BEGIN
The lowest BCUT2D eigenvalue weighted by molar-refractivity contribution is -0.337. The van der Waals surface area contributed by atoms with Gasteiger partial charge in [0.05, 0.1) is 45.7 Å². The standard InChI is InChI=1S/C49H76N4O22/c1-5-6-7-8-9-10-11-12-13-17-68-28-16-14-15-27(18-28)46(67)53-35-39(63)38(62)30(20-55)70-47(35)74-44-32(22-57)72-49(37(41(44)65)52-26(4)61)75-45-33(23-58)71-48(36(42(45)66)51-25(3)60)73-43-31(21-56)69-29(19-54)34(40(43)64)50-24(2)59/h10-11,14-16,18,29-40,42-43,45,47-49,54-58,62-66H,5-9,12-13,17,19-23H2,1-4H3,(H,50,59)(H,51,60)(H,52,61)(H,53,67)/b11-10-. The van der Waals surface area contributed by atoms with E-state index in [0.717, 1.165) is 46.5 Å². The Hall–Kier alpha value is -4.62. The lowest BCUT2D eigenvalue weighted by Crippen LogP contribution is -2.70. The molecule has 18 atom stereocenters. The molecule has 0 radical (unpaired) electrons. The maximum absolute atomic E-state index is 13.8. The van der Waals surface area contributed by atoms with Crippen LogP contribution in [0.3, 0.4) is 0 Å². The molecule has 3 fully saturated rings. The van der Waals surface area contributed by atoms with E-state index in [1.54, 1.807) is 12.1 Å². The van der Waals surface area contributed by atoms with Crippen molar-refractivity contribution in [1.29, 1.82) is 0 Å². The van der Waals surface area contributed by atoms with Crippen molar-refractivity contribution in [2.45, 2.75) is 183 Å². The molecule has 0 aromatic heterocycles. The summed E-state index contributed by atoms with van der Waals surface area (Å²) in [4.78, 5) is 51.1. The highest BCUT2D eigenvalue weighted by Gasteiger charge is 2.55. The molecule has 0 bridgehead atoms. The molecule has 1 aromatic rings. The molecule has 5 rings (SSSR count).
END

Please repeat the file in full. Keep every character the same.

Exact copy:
The lowest BCUT2D eigenvalue weighted by molar-refractivity contribution is -0.337. The van der Waals surface area contributed by atoms with Gasteiger partial charge in [0.05, 0.1) is 45.7 Å². The standard InChI is InChI=1S/C49H76N4O22/c1-5-6-7-8-9-10-11-12-13-17-68-28-16-14-15-27(18-28)46(67)53-35-39(63)38(62)30(20-55)70-47(35)74-44-32(22-57)72-49(37(41(44)65)52-26(4)61)75-45-33(23-58)71-48(36(42(45)66)51-25(3)60)73-43-31(21-56)69-29(19-54)34(40(43)64)50-24(2)59/h10-11,14-16,18,29-40,42-43,45,47-49,54-58,62-66H,5-9,12-13,17,19-23H2,1-4H3,(H,50,59)(H,51,60)(H,52,61)(H,53,67)/b11-10-. The van der Waals surface area contributed by atoms with E-state index in [0.717, 1.165) is 46.5 Å². The Hall–Kier alpha value is -4.62. The lowest BCUT2D eigenvalue weighted by Crippen LogP contribution is -2.70. The molecule has 18 atom stereocenters. The molecule has 0 radical (unpaired) electrons. The maximum absolute atomic E-state index is 13.8. The van der Waals surface area contributed by atoms with Crippen LogP contribution in [0.3, 0.4) is 0 Å². The molecule has 3 fully saturated rings. The van der Waals surface area contributed by atoms with E-state index in [1.54, 1.807) is 12.1 Å². The van der Waals surface area contributed by atoms with Crippen molar-refractivity contribution in [1.29, 1.82) is 0 Å². The van der Waals surface area contributed by atoms with Crippen molar-refractivity contribution in [2.45, 2.75) is 183 Å². The molecule has 0 aromatic heterocycles. The summed E-state index contributed by atoms with van der Waals surface area (Å²) in [4.78, 5) is 51.1. The highest BCUT2D eigenvalue weighted by Gasteiger charge is 2.55. The molecule has 0 bridgehead atoms. The molecule has 1 aromatic rings. The molecule has 5 rings (SSSR count).